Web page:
Excellent start to the week. Anagrams bring them on, I love them. Got hung up on the bottom left corner and needed Gazzas’ prompts for which thanks. Tried to put a GH in the middle of 14a until I checked how it should be spelt. Thought 10a might be suplement until it realized the name of the magazine in question and the spelling was wrong too.

  20. Derek
    Posted June 17, 2013 at 1:46 pm | Permalink

    The usual gentle start to the week from Rufus.

    Faves : 14a, 18a, 22a, 25a, 27a, 6d, 13d, 16d & 24d.

    Corn on the cob for lunch then fish tonight for dinner.

    The window-cleaner has been doing the windows with the long-pole water brush from ground level – it usually rains after his visit. He never does the opening windows that have external bars across the lower part to prevent children from falling out. I put high-level chain-locks on all my opening windows to prevent kids from fully opening them.

    • mary
      Posted June 17, 2013 at 1:50 pm | Permalink

      Your meals always sound delicious Derek, I will be eating most unhealthily tonight, chicken and mushroom slices in pastry with charlotte potatos and peas and a big blob of butter on the peas and potatos!

      • Derek
        Posted June 17, 2013 at 2:01 pm | Permalink

        Thank you Mary!
        As i suffer from AF (atrial fibrillation), I have to be careful with my meals and vary them regularly. I have been on anticoagulants for years!

        • mary
          Posted June 17, 2013 at 2:06 pm | Permalink

          I also have AF Derek but came off the warfarin as it didn’t agree with me I take asprin now, I suppose I should be more careful with my diet too!!!

  21. Heno
    Posted June 17, 2013 at 3:21 pm | Permalink

    Thanks to Rufus and to Gazza for the review and hints. I found this very difficult, couldn’t get on the setter’s wavelength at all. Needed 7 hints to finish. 9a was a new word for me. Didn’t know 28a was a dance. Didn’t like 6d. Quite enjoyed the struggle though. Favourite was 18a. Was 3*/3* for me. Cloudy but warmer in Central London.

  22. outnumbered
    Posted June 17, 2013 at 3:47 pm | Permalink

    I usually find Monday quite easy, and the top half was true to form, but I gave up today when I was firmly into **** time.

    I had about 10 missing in the bottom half, and couldn’t make progress without some more check letters to get into it.

    • Bluebird
      Posted June 17, 2013 at 5:11 pm | Permalink

      I was one of those “top half * bottom half ***” people today.
      I’d never come across ounces for cats, and am convinced 22a should be one word, not two.
      Never heard of 9a.
      Liked14a and 5a.

      • gazza
        Posted June 17, 2013 at 5:18 pm | Permalink

        Chambers, which is supposed to be the authority for Telegraph puzzles, has 22a hyphenated.
        Remember 9a because it will come up again.

  23. Rosie G
    Posted June 17, 2013 at 4:45 pm | Permalink

    Top half a 1* except for that pesky 6d. Bottom half a lot more troublesome, but all in all a very pleasant start to the week. Thanks to Rufus and Gazza

  24. Jewel
    Posted June 17, 2013 at 5:38 pm | Permalink

    Mm, 6d – had to read the hints several times before the penny dropped. Now I think it was quite clever! Lots of anagrams and I tried to make an extra one of “love a girl” in 15d! Otherwise, a satisfying solve.

    • Kath
      Posted June 17, 2013 at 9:46 pm | Permalink

      Yes – so did I with 15d – that one took me ages to sort out. Please excuse my excuse for practicing, yet again, my new found ability at being able to do bold and italics! Hours of harmless fun! :smile:

  25. Collywobbles
    Posted June 17, 2013 at 5:49 pm | Permalink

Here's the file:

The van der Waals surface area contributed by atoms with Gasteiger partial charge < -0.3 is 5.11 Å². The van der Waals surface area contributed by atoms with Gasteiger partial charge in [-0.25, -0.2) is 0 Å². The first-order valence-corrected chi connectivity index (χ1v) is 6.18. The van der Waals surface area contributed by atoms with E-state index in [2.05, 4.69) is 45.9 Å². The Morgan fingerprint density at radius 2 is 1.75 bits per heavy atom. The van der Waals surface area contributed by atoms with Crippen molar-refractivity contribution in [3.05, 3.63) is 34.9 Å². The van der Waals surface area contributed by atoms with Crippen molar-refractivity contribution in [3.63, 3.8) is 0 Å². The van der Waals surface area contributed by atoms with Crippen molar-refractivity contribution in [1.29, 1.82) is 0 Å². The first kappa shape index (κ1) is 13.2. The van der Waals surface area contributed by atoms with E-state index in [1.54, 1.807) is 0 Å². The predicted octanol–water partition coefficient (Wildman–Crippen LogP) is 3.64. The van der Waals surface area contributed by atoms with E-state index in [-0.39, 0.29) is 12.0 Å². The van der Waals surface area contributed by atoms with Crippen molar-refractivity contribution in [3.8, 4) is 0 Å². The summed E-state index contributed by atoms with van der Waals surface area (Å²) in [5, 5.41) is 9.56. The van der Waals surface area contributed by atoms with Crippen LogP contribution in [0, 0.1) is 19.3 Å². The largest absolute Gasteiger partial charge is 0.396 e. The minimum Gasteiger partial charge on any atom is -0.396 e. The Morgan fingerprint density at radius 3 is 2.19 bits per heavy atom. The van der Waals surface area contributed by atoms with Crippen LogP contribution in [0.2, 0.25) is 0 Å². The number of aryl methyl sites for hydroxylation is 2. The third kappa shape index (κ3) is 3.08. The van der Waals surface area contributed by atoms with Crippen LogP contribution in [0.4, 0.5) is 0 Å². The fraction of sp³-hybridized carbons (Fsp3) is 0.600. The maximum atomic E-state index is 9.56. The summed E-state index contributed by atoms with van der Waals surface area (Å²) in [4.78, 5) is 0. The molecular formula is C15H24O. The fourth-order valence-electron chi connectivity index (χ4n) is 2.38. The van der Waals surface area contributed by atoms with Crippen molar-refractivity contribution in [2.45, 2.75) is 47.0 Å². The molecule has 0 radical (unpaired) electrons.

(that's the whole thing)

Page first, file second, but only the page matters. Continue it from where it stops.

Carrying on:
Good puzzle Rufus. Well done, up to your usual standard. Thanks for the hints Gazza, I needed a few

  26. Merusa
    Posted June 17, 2013 at 6:54 pm | Permalink

    I was so sure that 13d was “coat of arms” that I erased all the answers I had already put in that didn’t fit in with that. When I decided that 14a simply had to be what it was, I had to erase 13d and I never did get it and needed the hints. I also needed the hint for 6d. I wince every time I see a cricket clue but, thanks to anagrams, got the checking letters. Good puzzle, thanks to all

    • Kath
      Posted June 17, 2013 at 9:52 pm | Permalink

      Don’t you just hate it when you’re really sure of something and then something else comes along and makes you doubt it so you rub everything else out and then it all goes really wrong and you wish you’d stuck with all the original answers because they were right!! It happens to me all the time. Oh dear!! :smile:

  27. Derek
    Posted June 17, 2013 at 8:19 pm | Permalink

    Gazza!
    I hope that your girl in the restrictor is not going to be raped!

    • una
      Posted June 17, 2013 at 11:44 pm | Permalink

      That is just what I objected to in my comment above .

  28. angel
    Posted June 17, 2013 at 9:19 pm | Permalink

    Top half OK but bottom half, apart from couple of clues, another story. Most anagrams don’t really fit my definition of cryptic. Nevertheless enjoyed some of today’s exercise. I haven’t come across 18a before and not sure about 27a so penny didn’t drop on 16d. Certainly would not have finished without Gazza hints today – thanks.

  29. almo
    Posted June 18, 2013 at 8:38 am | Permalink

    Still can’t get 6down inspite of the help above – very frustrating when the only one you can’t get has 4 letters, two of which you have !! Somebody put me out of my misery please !!

    • gazza
      Posted June 18, 2013 at 8:42 am | Permalink

      INTO – add NATION to get INTONATION.

  30. almo
    Posted June 18, 2013 at 9:41 am | Permalink

    molto ta, Gazza – but I’m still confused (dot com!) – I understand intonation , as in speech, but does that really mean rise and fall ?

    • gazza
      Posted June 18, 2013 at 9:44 am | Permalink

      The BRB has ‘rise and fall in pitch of the voice’.

  31. almo
    Posted June 18, 2013 at 9:47 am | Permalink

    thanks, Gazza, I have increased my knowledge of the language today – sorry to be so thick !